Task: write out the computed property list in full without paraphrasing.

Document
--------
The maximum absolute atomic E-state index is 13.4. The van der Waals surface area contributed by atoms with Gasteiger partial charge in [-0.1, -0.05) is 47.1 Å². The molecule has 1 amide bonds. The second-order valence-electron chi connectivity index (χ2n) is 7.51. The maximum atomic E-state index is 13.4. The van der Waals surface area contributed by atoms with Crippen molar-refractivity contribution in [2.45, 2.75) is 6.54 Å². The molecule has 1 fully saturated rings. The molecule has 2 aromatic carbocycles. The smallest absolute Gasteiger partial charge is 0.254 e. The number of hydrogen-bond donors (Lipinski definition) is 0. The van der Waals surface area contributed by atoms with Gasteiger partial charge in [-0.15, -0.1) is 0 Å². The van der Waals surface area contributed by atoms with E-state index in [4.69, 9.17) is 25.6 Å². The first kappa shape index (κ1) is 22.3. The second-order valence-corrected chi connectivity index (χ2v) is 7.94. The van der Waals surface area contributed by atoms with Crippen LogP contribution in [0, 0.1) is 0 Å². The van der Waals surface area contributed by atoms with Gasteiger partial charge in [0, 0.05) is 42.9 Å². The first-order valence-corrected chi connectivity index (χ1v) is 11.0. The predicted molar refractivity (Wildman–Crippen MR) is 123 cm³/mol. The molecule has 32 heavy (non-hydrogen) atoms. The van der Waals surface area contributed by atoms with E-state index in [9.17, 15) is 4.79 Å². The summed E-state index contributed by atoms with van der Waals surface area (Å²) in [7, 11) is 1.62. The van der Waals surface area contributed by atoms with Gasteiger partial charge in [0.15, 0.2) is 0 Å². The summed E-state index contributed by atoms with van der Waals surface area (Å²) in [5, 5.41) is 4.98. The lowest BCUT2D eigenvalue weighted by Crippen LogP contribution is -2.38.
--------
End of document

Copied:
The maximum absolute atomic E-state index is 13.4. The van der Waals surface area contributed by atoms with Gasteiger partial charge in [-0.1, -0.05) is 47.1 Å². The molecule has 1 amide bonds. The second-order valence-electron chi connectivity index (χ2n) is 7.51. The maximum atomic E-state index is 13.4. The van der Waals surface area contributed by atoms with Crippen molar-refractivity contribution in [2.45, 2.75) is 6.54 Å². The molecule has 1 fully saturated rings. The molecule has 2 aromatic carbocycles. The smallest absolute Gasteiger partial charge is 0.254 e. The number of hydrogen-bond donors (Lipinski definition) is 0. The van der Waals surface area contributed by atoms with Gasteiger partial charge in [-0.15, -0.1) is 0 Å². The van der Waals surface area contributed by atoms with E-state index in [4.69, 9.17) is 25.6 Å². The first kappa shape index (κ1) is 22.3. The second-order valence-corrected chi connectivity index (χ2v) is 7.94. The van der Waals surface area contributed by atoms with Crippen LogP contribution in [0, 0.1) is 0 Å². The van der Waals surface area contributed by atoms with Gasteiger partial charge in [0, 0.05) is 42.9 Å². The first-order valence-corrected chi connectivity index (χ1v) is 11.0. The predicted molar refractivity (Wildman–Crippen MR) is 123 cm³/mol. The molecule has 32 heavy (non-hydrogen) atoms. The van der Waals surface area contributed by atoms with E-state index in [9.17, 15) is 4.79 Å². The summed E-state index contributed by atoms with van der Waals surface area (Å²) in [7, 11) is 1.62. The van der Waals surface area contributed by atoms with Gasteiger partial charge in [0.15, 0.2) is 0 Å². The summed E-state index contributed by atoms with van der Waals surface area (Å²) in [5, 5.41) is 4.98. The lowest BCUT2D eigenvalue weighted by Crippen LogP contribution is -2.38.